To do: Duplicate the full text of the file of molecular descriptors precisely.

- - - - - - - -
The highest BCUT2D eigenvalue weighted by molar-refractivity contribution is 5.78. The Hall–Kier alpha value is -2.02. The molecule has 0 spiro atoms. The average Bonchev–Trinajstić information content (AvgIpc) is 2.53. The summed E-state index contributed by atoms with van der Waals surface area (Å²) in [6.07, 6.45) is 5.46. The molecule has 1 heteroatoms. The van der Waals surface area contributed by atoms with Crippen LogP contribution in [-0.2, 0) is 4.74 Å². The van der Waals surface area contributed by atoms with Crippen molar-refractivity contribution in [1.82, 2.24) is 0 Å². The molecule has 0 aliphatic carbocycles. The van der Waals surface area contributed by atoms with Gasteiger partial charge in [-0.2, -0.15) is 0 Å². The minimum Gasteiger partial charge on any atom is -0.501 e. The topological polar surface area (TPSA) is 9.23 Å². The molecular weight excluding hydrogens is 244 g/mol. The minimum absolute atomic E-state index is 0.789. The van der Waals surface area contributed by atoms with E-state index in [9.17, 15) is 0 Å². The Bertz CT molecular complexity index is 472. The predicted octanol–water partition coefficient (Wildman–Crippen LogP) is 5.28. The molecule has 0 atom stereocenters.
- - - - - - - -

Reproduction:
The highest BCUT2D eigenvalue weighted by molar-refractivity contribution is 5.78. The Hall–Kier alpha value is -2.02. The molecule has 0 spiro atoms. The average Bonchev–Trinajstić information content (AvgIpc) is 2.53. The summed E-state index contributed by atoms with van der Waals surface area (Å²) in [6.07, 6.45) is 5.46. The molecule has 1 heteroatoms. The van der Waals surface area contributed by atoms with Crippen LogP contribution in [-0.2, 0) is 4.74 Å². The van der Waals surface area contributed by atoms with Crippen molar-refractivity contribution in [1.82, 2.24) is 0 Å². The molecule has 0 aliphatic carbocycles. The van der Waals surface area contributed by atoms with Gasteiger partial charge in [-0.2, -0.15) is 0 Å². The minimum Gasteiger partial charge on any atom is -0.501 e. The topological polar surface area (TPSA) is 9.23 Å². The molecular weight excluding hydrogens is 244 g/mol. The minimum absolute atomic E-state index is 0.789. The van der Waals surface area contributed by atoms with E-state index in [9.17, 15) is 0 Å². The Bertz CT molecular complexity index is 472. The predicted octanol–water partition coefficient (Wildman–Crippen LogP) is 5.28. The molecule has 0 atom stereocenters.